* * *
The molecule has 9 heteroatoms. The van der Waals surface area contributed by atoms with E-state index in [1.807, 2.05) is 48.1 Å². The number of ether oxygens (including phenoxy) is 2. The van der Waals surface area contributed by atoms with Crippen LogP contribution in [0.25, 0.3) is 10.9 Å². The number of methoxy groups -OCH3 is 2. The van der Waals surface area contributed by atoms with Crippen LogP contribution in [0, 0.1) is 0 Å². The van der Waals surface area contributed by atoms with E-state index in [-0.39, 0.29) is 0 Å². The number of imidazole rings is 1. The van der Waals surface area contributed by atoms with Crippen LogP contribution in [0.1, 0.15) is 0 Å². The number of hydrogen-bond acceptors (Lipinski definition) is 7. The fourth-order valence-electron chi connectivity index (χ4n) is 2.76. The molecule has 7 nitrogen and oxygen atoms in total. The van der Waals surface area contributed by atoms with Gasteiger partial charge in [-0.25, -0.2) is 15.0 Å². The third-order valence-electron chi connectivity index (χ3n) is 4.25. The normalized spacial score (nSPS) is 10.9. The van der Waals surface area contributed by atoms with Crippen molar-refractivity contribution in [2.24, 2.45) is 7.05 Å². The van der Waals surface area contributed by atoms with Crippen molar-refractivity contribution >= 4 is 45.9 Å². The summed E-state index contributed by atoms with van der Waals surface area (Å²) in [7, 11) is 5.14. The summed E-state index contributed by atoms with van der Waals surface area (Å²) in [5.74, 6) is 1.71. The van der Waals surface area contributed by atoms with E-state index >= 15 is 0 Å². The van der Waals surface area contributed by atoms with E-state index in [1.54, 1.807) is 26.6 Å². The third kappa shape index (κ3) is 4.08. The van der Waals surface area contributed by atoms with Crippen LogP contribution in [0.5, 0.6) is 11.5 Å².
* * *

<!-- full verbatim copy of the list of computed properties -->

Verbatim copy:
The molecule has 9 heteroatoms. The van der Waals surface area contributed by atoms with E-state index in [1.807, 2.05) is 48.1 Å². The number of ether oxygens (including phenoxy) is 2. The van der Waals surface area contributed by atoms with Crippen LogP contribution in [0.25, 0.3) is 10.9 Å². The number of methoxy groups -OCH3 is 2. The van der Waals surface area contributed by atoms with Crippen LogP contribution in [0, 0.1) is 0 Å². The van der Waals surface area contributed by atoms with E-state index in [-0.39, 0.29) is 0 Å². The number of imidazole rings is 1. The van der Waals surface area contributed by atoms with Crippen LogP contribution in [0.1, 0.15) is 0 Å². The number of hydrogen-bond acceptors (Lipinski definition) is 7. The fourth-order valence-electron chi connectivity index (χ4n) is 2.76. The molecule has 7 nitrogen and oxygen atoms in total. The van der Waals surface area contributed by atoms with Gasteiger partial charge in [-0.25, -0.2) is 15.0 Å². The third-order valence-electron chi connectivity index (χ3n) is 4.25. The normalized spacial score (nSPS) is 10.9. The van der Waals surface area contributed by atoms with Crippen molar-refractivity contribution in [2.24, 2.45) is 7.05 Å². The van der Waals surface area contributed by atoms with Crippen molar-refractivity contribution >= 4 is 45.9 Å². The summed E-state index contributed by atoms with van der Waals surface area (Å²) in [7, 11) is 5.14. The summed E-state index contributed by atoms with van der Waals surface area (Å²) in [5.74, 6) is 1.71. The van der Waals surface area contributed by atoms with E-state index >= 15 is 0 Å². The van der Waals surface area contributed by atoms with E-state index in [1.54, 1.807) is 26.6 Å². The third kappa shape index (κ3) is 4.08. The van der Waals surface area contributed by atoms with Crippen LogP contribution in [0.5, 0.6) is 11.5 Å².